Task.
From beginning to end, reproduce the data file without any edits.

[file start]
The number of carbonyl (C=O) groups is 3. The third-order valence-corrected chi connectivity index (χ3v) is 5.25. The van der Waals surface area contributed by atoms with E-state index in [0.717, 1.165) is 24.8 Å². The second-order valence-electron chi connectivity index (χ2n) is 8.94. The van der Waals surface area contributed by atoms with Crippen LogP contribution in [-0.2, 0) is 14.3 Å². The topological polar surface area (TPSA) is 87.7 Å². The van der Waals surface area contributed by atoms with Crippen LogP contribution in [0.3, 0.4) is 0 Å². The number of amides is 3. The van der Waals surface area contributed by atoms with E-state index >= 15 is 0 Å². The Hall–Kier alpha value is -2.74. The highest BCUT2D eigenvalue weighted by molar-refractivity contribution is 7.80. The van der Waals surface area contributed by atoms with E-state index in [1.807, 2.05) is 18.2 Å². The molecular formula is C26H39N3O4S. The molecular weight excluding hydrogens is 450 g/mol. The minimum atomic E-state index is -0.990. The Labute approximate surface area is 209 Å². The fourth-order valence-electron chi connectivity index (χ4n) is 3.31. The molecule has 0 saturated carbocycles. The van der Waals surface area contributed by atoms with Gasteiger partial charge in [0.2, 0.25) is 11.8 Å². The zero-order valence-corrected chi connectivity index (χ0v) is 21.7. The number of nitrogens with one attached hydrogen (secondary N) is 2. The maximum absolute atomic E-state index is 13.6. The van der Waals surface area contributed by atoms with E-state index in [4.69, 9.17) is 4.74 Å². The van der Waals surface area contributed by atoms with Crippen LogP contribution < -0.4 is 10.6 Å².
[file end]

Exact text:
The number of carbonyl (C=O) groups is 3. The third-order valence-corrected chi connectivity index (χ3v) is 5.25. The van der Waals surface area contributed by atoms with E-state index in [0.717, 1.165) is 24.8 Å². The second-order valence-electron chi connectivity index (χ2n) is 8.94. The van der Waals surface area contributed by atoms with Crippen LogP contribution in [-0.2, 0) is 14.3 Å². The topological polar surface area (TPSA) is 87.7 Å². The van der Waals surface area contributed by atoms with Crippen LogP contribution in [0.3, 0.4) is 0 Å². The number of amides is 3. The van der Waals surface area contributed by atoms with E-state index >= 15 is 0 Å². The Hall–Kier alpha value is -2.74. The highest BCUT2D eigenvalue weighted by molar-refractivity contribution is 7.80. The van der Waals surface area contributed by atoms with E-state index in [1.807, 2.05) is 18.2 Å². The molecular formula is C26H39N3O4S. The molecular weight excluding hydrogens is 450 g/mol. The minimum atomic E-state index is -0.990. The Labute approximate surface area is 209 Å². The fourth-order valence-electron chi connectivity index (χ4n) is 3.31. The molecule has 0 saturated carbocycles. The van der Waals surface area contributed by atoms with Gasteiger partial charge in [0.2, 0.25) is 11.8 Å². The zero-order valence-corrected chi connectivity index (χ0v) is 21.7. The number of nitrogens with one attached hydrogen (secondary N) is 2. The maximum absolute atomic E-state index is 13.6. The van der Waals surface area contributed by atoms with E-state index in [4.69, 9.17) is 4.74 Å². The van der Waals surface area contributed by atoms with Crippen LogP contribution < -0.4 is 10.6 Å².